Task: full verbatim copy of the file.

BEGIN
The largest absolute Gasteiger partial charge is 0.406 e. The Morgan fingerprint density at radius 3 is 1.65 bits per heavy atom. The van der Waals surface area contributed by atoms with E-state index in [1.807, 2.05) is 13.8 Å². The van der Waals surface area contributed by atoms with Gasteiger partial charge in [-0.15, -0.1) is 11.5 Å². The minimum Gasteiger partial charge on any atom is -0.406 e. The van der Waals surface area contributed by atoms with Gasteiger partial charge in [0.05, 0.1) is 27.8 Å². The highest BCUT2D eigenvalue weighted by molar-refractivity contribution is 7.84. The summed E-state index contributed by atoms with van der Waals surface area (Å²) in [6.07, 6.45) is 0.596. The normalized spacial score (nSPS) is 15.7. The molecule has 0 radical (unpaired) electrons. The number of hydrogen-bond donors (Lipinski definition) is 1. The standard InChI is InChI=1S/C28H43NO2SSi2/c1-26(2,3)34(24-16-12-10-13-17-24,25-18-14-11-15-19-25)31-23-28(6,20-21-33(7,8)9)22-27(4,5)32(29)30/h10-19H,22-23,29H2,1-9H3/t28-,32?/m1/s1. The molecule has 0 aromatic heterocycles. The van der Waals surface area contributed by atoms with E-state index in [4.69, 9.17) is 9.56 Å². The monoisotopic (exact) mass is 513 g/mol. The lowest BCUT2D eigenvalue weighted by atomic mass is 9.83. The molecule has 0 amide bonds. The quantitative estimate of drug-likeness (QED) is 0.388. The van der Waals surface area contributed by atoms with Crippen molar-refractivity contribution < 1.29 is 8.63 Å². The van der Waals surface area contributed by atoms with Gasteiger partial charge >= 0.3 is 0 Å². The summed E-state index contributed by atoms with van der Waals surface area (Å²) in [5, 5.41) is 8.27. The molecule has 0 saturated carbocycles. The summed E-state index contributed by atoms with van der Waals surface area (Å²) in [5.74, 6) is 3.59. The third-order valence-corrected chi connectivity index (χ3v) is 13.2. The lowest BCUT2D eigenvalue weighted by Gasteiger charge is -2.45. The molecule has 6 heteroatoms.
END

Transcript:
The largest absolute Gasteiger partial charge is 0.406 e. The Morgan fingerprint density at radius 3 is 1.65 bits per heavy atom. The van der Waals surface area contributed by atoms with E-state index in [1.807, 2.05) is 13.8 Å². The van der Waals surface area contributed by atoms with Gasteiger partial charge in [-0.15, -0.1) is 11.5 Å². The minimum Gasteiger partial charge on any atom is -0.406 e. The van der Waals surface area contributed by atoms with Gasteiger partial charge in [0.05, 0.1) is 27.8 Å². The highest BCUT2D eigenvalue weighted by molar-refractivity contribution is 7.84. The summed E-state index contributed by atoms with van der Waals surface area (Å²) in [6.07, 6.45) is 0.596. The normalized spacial score (nSPS) is 15.7. The molecule has 0 radical (unpaired) electrons. The number of hydrogen-bond donors (Lipinski definition) is 1. The standard InChI is InChI=1S/C28H43NO2SSi2/c1-26(2,3)34(24-16-12-10-13-17-24,25-18-14-11-15-19-25)31-23-28(6,20-21-33(7,8)9)22-27(4,5)32(29)30/h10-19H,22-23,29H2,1-9H3/t28-,32?/m1/s1. The molecule has 0 aromatic heterocycles. The van der Waals surface area contributed by atoms with E-state index in [4.69, 9.17) is 9.56 Å². The monoisotopic (exact) mass is 513 g/mol. The lowest BCUT2D eigenvalue weighted by atomic mass is 9.83. The molecule has 0 amide bonds. The quantitative estimate of drug-likeness (QED) is 0.388. The van der Waals surface area contributed by atoms with Crippen molar-refractivity contribution < 1.29 is 8.63 Å². The van der Waals surface area contributed by atoms with Gasteiger partial charge >= 0.3 is 0 Å². The summed E-state index contributed by atoms with van der Waals surface area (Å²) in [5, 5.41) is 8.27. The molecule has 0 saturated carbocycles. The summed E-state index contributed by atoms with van der Waals surface area (Å²) in [5.74, 6) is 3.59. The third-order valence-corrected chi connectivity index (χ3v) is 13.2. The lowest BCUT2D eigenvalue weighted by Gasteiger charge is -2.45. The molecule has 6 heteroatoms.